About raniceyue

Year 3 CS Undergraduate taking CS4240!!!!!!!!!!!!!!!!!!!!!!!!!!!!!!11!!!!!!!!!!!!!!!!!!!!!!!!!!!!!!11!!!!!!!!!!!!!!!!!!!!!!!!!!!!!!11!!!!!!!!!!!!!!!!!!!!!!!!!!!!!!11!!!!!!!!!!!!!!!!!!!!!!!!!!!!!!11!!!!!!!!!!!!!!!!!!!!!!!!!!!!!!11!!!!!!!!!!!!!!!!!!!!!!!!!!!!!!11!!!!!!!!!!!!!!!!!!!!!!!!!!!!!!11!!!!!!!!!!!!!!!!!!!!!!!!!!!!!!11!!!!!!!!!!!!!!!!!!!!!!!!!!!!!!11!!!!!!!!!!!!!!!!!!!!!!!!!!!!!!11!!!!!!!!!!!!!!!!!!!!!!!!!!!!!!11!!!!!!!!!!!!!!!!!!!!!!!!!!!!!!11!!!!!!!!!!!!!!!!!!!!!!!!!!!!!!11!!!!!!!!!!!!!!!!!!!!!!!!!!!!!!11!!!!!!!!!!!!!!!!!!!!!!!!!!!!!!11!!!!!!!!!!!!!!!!!!!!!!!!!!!!!!11!!!!!!!!!!!!!!!!!!!!!!!!!!!!!!11!!!!!!!!!!!!!!!!!!!!!!!!!!!!!!11!!!!!!!!!!!!!!!!!!!!!!!!!!!!!!11!!!!!!!!!!!!!!!!!!!!!!!!!!!!!!11!!!!!!!!!!!!!!!!!!!!!!!!!!!!!!11!!!!!!!!!!!!!!!!!!!!!!!!!!!!!!11!!!!!!!!!!!!!!!!!!!!!!!!!!!!!!11!!!!!!!!!!!!!!!!!!!!!!!!!!!!!!11!!!!!!!!!!!!!!!!!!!!!!!!!!!!!!11!!!!!!!!!!!!!!!!!!!!!!!!!!!!!!11!!!!!!!!!!!!!!!!!!!!!!!!!!!!!!11!!!!!!!!!!!!!!!!!!!!!!!!!!!!!!11!!!!!!!!!!!!!!!!!!!!!!!!!!!!!!11!!!!!!!!!!!!!!!!!!!!!!!!!!!!!!11!!!!!!!!!!!!!!!!!!!!!!!!!!!!!!11!!!!!!!!!!!!!!!!!!!!!!!!!!!!!!11!!!!!!!!!!!!!!!!!!!!!!!!!!!!!!11!!!!!!!!!!!!!!!!!!!!!!!!!!!!!!11!!!!!!!!!!!!!!!!!!!!!!!!!!!!!!11!!!!!!!!!!!!!!!!!!!!!!!!!!!!!!11!!!!!!!!!!!!!!!!!!!!!!!!!!!!!!11!!!!!!!!!!!!!!!!!!!!!!!!!!!!!!11!!!!!!!!!!!!!!!!!!!!!!!!!!!!!!11!!!!!!!!!!!!!!!!!!!!!!!!!!!!!!11!!!!!!!!!!!!!!!!!!!!!!!!!!!!!!11!!!!!!!!!!!!!!!!!!!!!!!!!!!!!!11!!!!!!!!!!!!!!!!!!!!!!!!!!!!!!11!!!!!!!!!!!!!!!!!!!!!!!!!!!!!!11!!!!!!!!!!!!!!!!!!!!!!!!!!!!!!11!!!!!!!!!!!!!!!!!!!!!!!!!!!!!!11!!!!!!!!!!!!!!!!!!!!!!!!!!!!!!11!!!!!!!!!!!!!!!!!!!!!!!!!!!!!!11!!!!!!!!!!!!!!!!!!!!!!!!!!!!!!11!!!!!!!!!!!!!!!!!!!!!!!!!!!!!!11!!!!!!!!!!!!!!!!!!!!!!!!!!!!!!11!!!!!!!!!!!!!!!!!!!!!!!!!!!!!!11!!!!!!!!!!!!!!!!!!!!!!!!!!!!!!11!!!!!!!!!!!!!!!!!!!!!!!!!!!!!!11!!!!!!!!!!!!!!!!!!!!!!!!!!!!!!11!!!!!!!!!!!!!!!!!!!!!!!!!!!!!!11!!!!!!!!!!!!!!!!!!!!!!!!!!!!!!11!!!!!!!!!!!!!!!!!!!!!!!!!!!!!!11!!!!!!!!!!!!!!!!!!!!!!!!!!!!!!11!!!!!!!!!!!!!!!!!!!!!!!!!!!!!!11!!!!!!!!!!!!!!!!!!!!!!!!!!!!!!11!!!!!!!!!!!!!!!!!!!!!!!!!!!!!!11!!!!!!!!!!!!!!!!!!!!!!!!!!!!!!11!!!!!!!!!!!!!!!!!!!!!!!!!!!!!!11!!!!!!!!!!!!!!!!!!!!!!!!!!!!!!11!!!!!!!!!!!!!!!!!!!!!!!!!!!!!!11!!!!!!!!!!!!!!!!!!!!!!!!!!!!!!11!!!!!!!!!!!!!!!!!!!!!!!!!!!!!!11!!!!!!!!!!!!!!!!!!!!!!!!!!!!!!11!!!!!!!!!!!!!!!!!!!!!!!!!!!!!!11!!!!!!!!!!!!!!!!!!!!!!!!!!!!!!11!!!!!!!!!!!!!!!!!!!!!!!!!!!!!!11!!!!!!!!!!!!!!!!!!!!!!!!!!!!!!11!!!!!!!!!!!!!!!!!!!!!!!!!!!!!!11!!!!!!!!!!!!!!!!!!!!!!!!!!!!!!11!!!!!!!!!!!!!!!!!!!!!!!!!!!!!!11!!!!!!!!!!!!!!!!!!!!!!!!!!!!!!11!!!!!!!!!!!!!!!!!!!!!!!!!!!!!!11!!!!!!!!!!!!!!!!!!!!!!!!!!!!!!11!!!!!!!!!!!!!!!!!!!!!!!!!!!!!!11!!!!!!!!!!!!!!!!!!!!!!!!!!!!!!11!!!!!!!!!!!!!!!!!!!!!!!!!!!!!!11!!!!!!!!!!!!!!!!!!!!!!!!!!!!!!11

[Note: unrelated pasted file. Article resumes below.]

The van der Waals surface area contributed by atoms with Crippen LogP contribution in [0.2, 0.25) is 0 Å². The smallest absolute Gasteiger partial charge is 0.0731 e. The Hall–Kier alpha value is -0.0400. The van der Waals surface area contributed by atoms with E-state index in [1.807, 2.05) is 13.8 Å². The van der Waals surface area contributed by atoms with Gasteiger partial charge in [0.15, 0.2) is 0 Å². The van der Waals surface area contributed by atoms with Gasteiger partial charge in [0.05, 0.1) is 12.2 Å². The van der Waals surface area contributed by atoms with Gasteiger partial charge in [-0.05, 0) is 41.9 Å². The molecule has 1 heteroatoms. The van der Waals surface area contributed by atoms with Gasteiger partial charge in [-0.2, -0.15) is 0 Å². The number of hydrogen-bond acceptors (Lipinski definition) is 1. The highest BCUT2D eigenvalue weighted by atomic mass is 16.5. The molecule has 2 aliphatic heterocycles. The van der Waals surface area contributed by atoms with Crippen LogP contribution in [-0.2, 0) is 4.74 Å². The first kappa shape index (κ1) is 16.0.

Locomotin in VR: Skeumorphism

What is skeumorphism?

During the advent of touch screen mobile phones, the concept of having a mobile phone that is mostly screen, save for a couple of tactitle buttons or two at the bottom of the screen, was unfamiliar to most. People of past generations were accustomed to mobile phones and digital devices having tactitle buttons to use to navigate the many functions of their devices. The buttons were fixed, always the same no matter what the application.

Then touchscreen phones came and changed everything. User interfaces were no longer designed to be centred around the devices’s limited hardware functions. The screen was now free to be whatever it wanted to be, keyboards could now vary depending on the type of application used, some user interfaces required no keyboard at all. The possibilities were endless. This is very good and all, but then comes the issue of: How do we design the user interface for an unfamiliar device, such that it would be user friendly for age groups across all generations?

The answer to this: Skeumorphism.

Now what is skeumorphism? It is a design framework, where user interfaces are designed to mimic their real world counterparts as much as possible. This way, user interfaces would be more intuitive, easy to learn and familiar to users on an otherwise unfamiliar device.

A prime example of the applications of skeumorphism, would be the first iterations of the user interface of the iPhone and its applications.

Skeuomorphism: Design We Learned To Outgrow | by Scott Oliveri | Design  Warp | Medium